This facilities management case involves a teenaged boy who was severely injured when a baseball struck him in the temple during a high school baseball game in Texas. The Plaintiff was seated on the end of a bench in the dugout, which lacked fencing over the majority of the bench, leaving both ends exposed. At the time of the incident in question, the opposing team was up at bat when the batter hit a sharp line drive that struck the Plaintiff in the forehead. The Plaintiff suffered a fractured skull, epidural bleeding in his brain, and subdural bleeding. Following the incident, the fence was extended to cover the full length of the dugout. As a result of his injuries, the Plaintiff suffered permanent brain damage and a resultant decline in his cognitive abilities.
Question(s) For Expert Witness
- 1. Are you familiar with the rules and industry standards in place for fencing and other protective measures for little league baseball games?
- 2. Have you served in a safety oversight position for any venue, organization, or association involved in little league baseball?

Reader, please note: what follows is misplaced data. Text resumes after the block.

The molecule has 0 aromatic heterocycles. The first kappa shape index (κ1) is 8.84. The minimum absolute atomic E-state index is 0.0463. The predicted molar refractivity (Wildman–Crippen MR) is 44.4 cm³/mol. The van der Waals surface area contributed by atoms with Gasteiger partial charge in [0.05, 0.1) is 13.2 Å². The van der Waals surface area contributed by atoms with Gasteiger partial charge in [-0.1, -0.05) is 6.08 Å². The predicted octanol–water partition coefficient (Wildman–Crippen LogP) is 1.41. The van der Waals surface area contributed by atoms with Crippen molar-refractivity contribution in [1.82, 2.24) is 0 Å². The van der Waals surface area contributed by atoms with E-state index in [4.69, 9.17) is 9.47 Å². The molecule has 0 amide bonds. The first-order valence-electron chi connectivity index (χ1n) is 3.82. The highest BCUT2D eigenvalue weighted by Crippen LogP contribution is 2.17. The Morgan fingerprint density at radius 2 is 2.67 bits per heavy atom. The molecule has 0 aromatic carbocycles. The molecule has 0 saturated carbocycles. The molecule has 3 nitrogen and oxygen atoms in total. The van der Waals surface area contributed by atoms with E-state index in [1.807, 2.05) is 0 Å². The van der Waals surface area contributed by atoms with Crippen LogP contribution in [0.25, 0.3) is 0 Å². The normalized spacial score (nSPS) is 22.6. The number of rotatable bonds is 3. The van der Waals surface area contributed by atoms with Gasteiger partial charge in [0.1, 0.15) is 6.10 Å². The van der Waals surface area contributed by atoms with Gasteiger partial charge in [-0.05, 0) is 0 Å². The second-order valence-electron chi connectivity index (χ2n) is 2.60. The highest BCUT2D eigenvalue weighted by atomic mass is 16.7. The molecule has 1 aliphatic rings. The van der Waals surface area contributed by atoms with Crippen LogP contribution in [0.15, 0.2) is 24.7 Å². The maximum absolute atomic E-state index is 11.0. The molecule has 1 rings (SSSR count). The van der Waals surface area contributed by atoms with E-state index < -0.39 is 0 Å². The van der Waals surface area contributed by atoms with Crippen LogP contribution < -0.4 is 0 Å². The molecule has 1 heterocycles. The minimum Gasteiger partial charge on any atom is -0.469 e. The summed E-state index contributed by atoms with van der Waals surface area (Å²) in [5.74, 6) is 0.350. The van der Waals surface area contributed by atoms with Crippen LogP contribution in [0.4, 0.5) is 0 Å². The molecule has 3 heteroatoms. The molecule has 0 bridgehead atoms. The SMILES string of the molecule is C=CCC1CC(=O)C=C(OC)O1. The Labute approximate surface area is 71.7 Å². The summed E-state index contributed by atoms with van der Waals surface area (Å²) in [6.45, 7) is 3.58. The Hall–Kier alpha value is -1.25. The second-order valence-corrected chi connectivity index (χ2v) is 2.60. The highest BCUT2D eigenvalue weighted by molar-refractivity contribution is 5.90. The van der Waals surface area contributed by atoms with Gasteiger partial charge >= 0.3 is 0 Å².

- 3. Please explain why you are qualified to serve as an expert on this case.
Expert Witness Response E-028929
I am a former attorney in private practice and Assistant District Attorney. I owned and operated two Minor League Baseball teams, and built and renovated baseball facilities. I am also a Professor who teaches Sport Law and Risk Management, and I have published and presented on facility and player safety issues. Clearly, additional industry standards/requirements should have been observed in this case. Little League International (LLI) has facility standards that require dugouts and player seating areas to be completely protected from the field of play by a screen or fence. Had this rule been observed, the player apparently would not have sustained an injury in this case. I would be interested in reviewing this case.